Prime Minister Theresa May has given up any pretence of leading Britain by allowing her MPs to vote according to their own beliefs rather than along party lines on Wednesday, the Labour Party said on Tuesday.
Mr Boles" actions follow Theresa May losing last night's "meaningful vote' on her Withdrawal Agreement by 391 votes to 242.
"Since her Brexit deal was so overwhelmingly rejected, the Prime Minister has recklessly run down the clock, failed to effectively negotiate with the European Union and refused to find common ground for a deal Parliament could support".
He then told Radio 5 Live that Theresa May has not allowed discussion of "alternative compromises" and "never been allowed to debate and vote on anything other than her deal".
She said: "It surprised me again as it did last time how major the loss was".
The MP voted with the Prime Minister but earlier in the day warned Brexiteer MPs, who favour a "no deal" Brexit.
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She said she was "not frightened" of the people in her Birmingham Yardley constituency who voted to leave, saying if they do not like her views they can vote her out.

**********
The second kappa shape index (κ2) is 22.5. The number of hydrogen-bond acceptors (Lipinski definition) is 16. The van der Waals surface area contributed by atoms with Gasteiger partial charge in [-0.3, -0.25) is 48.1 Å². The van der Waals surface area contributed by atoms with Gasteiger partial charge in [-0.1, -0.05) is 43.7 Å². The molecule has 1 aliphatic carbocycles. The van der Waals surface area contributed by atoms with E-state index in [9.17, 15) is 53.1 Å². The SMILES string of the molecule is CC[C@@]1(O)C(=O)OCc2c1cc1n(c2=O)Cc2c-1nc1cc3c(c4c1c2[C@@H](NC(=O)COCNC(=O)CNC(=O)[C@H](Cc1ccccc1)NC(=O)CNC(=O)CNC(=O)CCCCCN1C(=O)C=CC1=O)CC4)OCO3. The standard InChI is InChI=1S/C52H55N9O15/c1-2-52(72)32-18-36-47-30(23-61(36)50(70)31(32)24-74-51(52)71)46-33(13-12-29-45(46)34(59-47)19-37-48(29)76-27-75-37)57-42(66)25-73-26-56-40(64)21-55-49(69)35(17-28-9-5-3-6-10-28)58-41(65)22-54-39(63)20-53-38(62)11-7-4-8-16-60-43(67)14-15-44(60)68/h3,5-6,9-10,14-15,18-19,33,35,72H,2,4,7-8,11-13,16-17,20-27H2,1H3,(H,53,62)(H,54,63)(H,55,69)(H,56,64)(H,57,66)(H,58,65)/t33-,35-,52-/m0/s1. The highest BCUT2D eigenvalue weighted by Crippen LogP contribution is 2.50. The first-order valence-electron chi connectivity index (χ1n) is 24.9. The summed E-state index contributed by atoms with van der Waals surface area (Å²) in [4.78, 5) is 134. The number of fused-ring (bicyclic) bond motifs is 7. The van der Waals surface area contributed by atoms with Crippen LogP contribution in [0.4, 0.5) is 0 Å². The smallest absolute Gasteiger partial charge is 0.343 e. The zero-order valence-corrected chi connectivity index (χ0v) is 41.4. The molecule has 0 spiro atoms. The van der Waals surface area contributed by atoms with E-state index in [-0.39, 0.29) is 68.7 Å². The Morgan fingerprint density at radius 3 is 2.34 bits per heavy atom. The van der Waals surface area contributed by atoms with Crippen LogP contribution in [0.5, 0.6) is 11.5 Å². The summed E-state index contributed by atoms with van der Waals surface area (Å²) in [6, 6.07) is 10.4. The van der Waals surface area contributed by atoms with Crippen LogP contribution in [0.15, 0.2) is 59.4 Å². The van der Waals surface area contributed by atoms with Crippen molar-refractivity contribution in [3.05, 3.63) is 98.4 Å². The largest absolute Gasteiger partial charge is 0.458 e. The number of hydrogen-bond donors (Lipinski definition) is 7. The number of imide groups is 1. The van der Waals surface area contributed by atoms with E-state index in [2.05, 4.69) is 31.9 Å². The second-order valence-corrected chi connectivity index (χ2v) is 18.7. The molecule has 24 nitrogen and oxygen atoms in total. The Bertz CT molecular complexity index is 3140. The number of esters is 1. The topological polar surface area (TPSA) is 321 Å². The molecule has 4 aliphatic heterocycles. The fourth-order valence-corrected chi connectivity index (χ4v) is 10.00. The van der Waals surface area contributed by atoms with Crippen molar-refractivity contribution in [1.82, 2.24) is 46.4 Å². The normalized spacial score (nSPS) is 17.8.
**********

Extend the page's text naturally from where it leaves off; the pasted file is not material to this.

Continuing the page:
Battling against her ailment the Prime Minister made a statement after the result of the vote was read out, saying: "I continue to believe that by far the best outcome is the United Kingdom leaves the European Union in orderly fashion with a deal".
Under the no deal plan revealed this morning, 87 per cent of products would be subject to zero tariffs in an effort to stop price spikes and kick-start trade with Britain from across the world. Just three Labour MPs backed the deal.
Walker said May would lead the party into any election.
Channel 4 News host Krishnan Guru-Murthy said: "Theresa May has lost her voice - this is terrible".
She added: "I don't believe there is a deal out there that is better than we have now". Mrs May's massive defeat also opens the door to drastic options such as a general election or second referendum. But what I hope is a cause for optimism is that the Prime Minister seemed to discuss what many of us have been waiting for, for a long time, the opportunity for Parliament to give direction either in terms of a different kind of deal or, indeed, she even mentioned a second referendum. Now this impasse can only be solved in the United Kingdom'.